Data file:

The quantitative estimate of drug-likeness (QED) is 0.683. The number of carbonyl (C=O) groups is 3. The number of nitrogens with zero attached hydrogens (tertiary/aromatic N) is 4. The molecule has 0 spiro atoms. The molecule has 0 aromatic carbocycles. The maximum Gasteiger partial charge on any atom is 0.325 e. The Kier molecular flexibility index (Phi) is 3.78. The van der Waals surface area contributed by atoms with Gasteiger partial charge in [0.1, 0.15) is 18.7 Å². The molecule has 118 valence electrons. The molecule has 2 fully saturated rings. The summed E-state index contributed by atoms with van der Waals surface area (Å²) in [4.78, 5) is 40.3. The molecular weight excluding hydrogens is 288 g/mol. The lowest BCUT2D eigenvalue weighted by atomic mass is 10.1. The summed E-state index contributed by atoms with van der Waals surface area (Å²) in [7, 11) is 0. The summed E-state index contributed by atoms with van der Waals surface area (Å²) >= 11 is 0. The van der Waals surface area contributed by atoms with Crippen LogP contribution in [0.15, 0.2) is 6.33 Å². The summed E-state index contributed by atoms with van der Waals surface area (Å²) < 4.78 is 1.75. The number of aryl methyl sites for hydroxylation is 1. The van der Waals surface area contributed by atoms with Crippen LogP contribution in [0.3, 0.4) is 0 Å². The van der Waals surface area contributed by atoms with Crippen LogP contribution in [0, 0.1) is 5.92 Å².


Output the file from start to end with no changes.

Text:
The quantitative estimate of drug-likeness (QED) is 0.683. The number of carbonyl (C=O) groups is 3. The number of nitrogens with zero attached hydrogens (tertiary/aromatic N) is 4. The molecule has 0 spiro atoms. The molecule has 0 aromatic carbocycles. The maximum Gasteiger partial charge on any atom is 0.325 e. The Kier molecular flexibility index (Phi) is 3.78. The van der Waals surface area contributed by atoms with Gasteiger partial charge in [0.1, 0.15) is 18.7 Å². The molecule has 118 valence electrons. The molecule has 2 fully saturated rings. The summed E-state index contributed by atoms with van der Waals surface area (Å²) in [4.78, 5) is 40.3. The molecular weight excluding hydrogens is 288 g/mol. The lowest BCUT2D eigenvalue weighted by atomic mass is 10.1. The summed E-state index contributed by atoms with van der Waals surface area (Å²) in [7, 11) is 0. The summed E-state index contributed by atoms with van der Waals surface area (Å²) >= 11 is 0. The van der Waals surface area contributed by atoms with Crippen LogP contribution in [0.15, 0.2) is 6.33 Å². The summed E-state index contributed by atoms with van der Waals surface area (Å²) < 4.78 is 1.75. The number of aryl methyl sites for hydroxylation is 1. The van der Waals surface area contributed by atoms with Crippen LogP contribution in [0.3, 0.4) is 0 Å². The van der Waals surface area contributed by atoms with Crippen LogP contribution in [0, 0.1) is 5.92 Å².